Of the Pre-Raphaelites, she had one of the longest-running careers, spanning 60 years and producing over 150 works, although they are not common on the market.
After more than half a century in the same private collection, The Last Sight of Fiammetta emerged at the 19th Century and British Impressionist Art sale at Bonhams in London on September 21.
Estimated at £70,000-100,000, it took £230,000 (£290,100 including 27.5/25% buyer’s premium).
Painted in 1876 in watercolour, bodycolour and gum arabic, the 2ft 8in x 2ft 1in (82 x 62cm) work on three sheets of paper depicts the central character in Giovanni Boccaccio’s mid-14th century romantic novel Elegia di Madonna Fiammetta.
It was inspired by a sonnet, also titled The Last Sight of Fiammetta, translated from Boccaccio by Stillman’s friend Dante Gabriel Rossetti. The sitter is almost certainly Stillman’s stepdaughter, Lisa, who would have been around 13 at the time.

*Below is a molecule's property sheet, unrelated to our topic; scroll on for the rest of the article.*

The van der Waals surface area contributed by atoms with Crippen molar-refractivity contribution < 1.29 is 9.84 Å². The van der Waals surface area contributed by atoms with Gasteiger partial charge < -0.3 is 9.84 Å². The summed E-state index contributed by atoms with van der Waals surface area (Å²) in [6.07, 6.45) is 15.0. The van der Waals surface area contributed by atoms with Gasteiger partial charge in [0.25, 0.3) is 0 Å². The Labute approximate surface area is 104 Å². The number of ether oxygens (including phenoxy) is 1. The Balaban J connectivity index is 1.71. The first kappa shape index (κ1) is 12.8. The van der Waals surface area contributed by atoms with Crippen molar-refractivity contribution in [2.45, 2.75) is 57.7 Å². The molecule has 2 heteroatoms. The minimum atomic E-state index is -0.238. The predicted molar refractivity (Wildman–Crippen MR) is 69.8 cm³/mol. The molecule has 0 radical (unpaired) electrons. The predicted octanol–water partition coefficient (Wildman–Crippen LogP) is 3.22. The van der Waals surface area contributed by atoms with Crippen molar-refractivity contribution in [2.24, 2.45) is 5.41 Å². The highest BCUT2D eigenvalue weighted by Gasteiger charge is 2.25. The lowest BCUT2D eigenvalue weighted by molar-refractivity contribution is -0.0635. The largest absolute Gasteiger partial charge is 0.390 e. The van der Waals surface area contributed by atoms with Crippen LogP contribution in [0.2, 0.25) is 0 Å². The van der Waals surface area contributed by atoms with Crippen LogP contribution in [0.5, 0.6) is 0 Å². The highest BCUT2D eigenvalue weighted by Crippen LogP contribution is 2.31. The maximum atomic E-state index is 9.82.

The work was exhibited at the Royal Academy and at the Royal Manchester Institution in 1876 and selected for the British Fine Art section at the Paris Universal Exhibition in 1878 – the year Rossetti decided to create his own version, using Stillman as his model.
It was last sold at auction in 1967 and was purchased by the vendor’s family from Abbott & Holder in 1968.
Not seen in public for decades, it represented a welcome addition to Stillman’s oeuvre at a moment when her reputation is rising. The yet larger watercolour, The Enchanted Garden from 1889, again based on Boccaccio, sold as part of the Joe Setton collection at Christie’s New York in December 2020 for a record £710,000.
The Last Sight of Fiammetta becomes the second most expensive picture by the artist.
In March 2021 an oil by Alice Boyd (1823-97), another female artist on the Pre-Raphaelite fringe, sold for a remarkable £190,000. The Thames from Cheyne Walk was later sold by the Richard Green gallery at this July’s Masterpiece fair.